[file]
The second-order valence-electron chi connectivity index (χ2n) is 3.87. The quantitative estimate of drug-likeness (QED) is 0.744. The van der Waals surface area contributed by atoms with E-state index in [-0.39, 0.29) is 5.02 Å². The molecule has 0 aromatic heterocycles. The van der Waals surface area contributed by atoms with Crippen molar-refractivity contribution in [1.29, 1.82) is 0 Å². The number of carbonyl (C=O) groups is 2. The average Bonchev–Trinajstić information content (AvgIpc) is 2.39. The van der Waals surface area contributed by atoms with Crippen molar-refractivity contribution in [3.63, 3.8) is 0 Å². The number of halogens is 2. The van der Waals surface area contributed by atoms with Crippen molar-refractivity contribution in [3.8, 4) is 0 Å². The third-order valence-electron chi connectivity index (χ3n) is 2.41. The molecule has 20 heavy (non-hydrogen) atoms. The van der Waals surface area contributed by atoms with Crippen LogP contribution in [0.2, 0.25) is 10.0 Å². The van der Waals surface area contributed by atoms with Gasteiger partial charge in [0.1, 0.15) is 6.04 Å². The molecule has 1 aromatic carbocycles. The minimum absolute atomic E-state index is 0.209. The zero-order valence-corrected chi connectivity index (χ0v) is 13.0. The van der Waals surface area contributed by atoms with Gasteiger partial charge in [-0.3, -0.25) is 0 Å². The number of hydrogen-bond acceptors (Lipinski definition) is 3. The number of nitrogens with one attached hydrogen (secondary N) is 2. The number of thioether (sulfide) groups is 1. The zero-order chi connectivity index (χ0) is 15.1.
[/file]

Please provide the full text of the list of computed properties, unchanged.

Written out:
The second-order valence-electron chi connectivity index (χ2n) is 3.87. The quantitative estimate of drug-likeness (QED) is 0.744. The van der Waals surface area contributed by atoms with E-state index in [-0.39, 0.29) is 5.02 Å². The molecule has 0 aromatic heterocycles. The van der Waals surface area contributed by atoms with Crippen molar-refractivity contribution in [1.29, 1.82) is 0 Å². The number of carbonyl (C=O) groups is 2. The average Bonchev–Trinajstić information content (AvgIpc) is 2.39. The van der Waals surface area contributed by atoms with Crippen molar-refractivity contribution in [3.63, 3.8) is 0 Å². The number of halogens is 2. The van der Waals surface area contributed by atoms with Crippen molar-refractivity contribution in [3.8, 4) is 0 Å². The third-order valence-electron chi connectivity index (χ3n) is 2.41. The molecule has 20 heavy (non-hydrogen) atoms. The van der Waals surface area contributed by atoms with Crippen LogP contribution in [0.2, 0.25) is 10.0 Å². The van der Waals surface area contributed by atoms with Gasteiger partial charge in [0.1, 0.15) is 6.04 Å². The molecule has 1 aromatic carbocycles. The minimum absolute atomic E-state index is 0.209. The zero-order valence-corrected chi connectivity index (χ0v) is 13.0. The van der Waals surface area contributed by atoms with Gasteiger partial charge in [-0.3, -0.25) is 0 Å². The number of hydrogen-bond acceptors (Lipinski definition) is 3. The number of nitrogens with one attached hydrogen (secondary N) is 2. The number of thioether (sulfide) groups is 1. The zero-order chi connectivity index (χ0) is 15.1.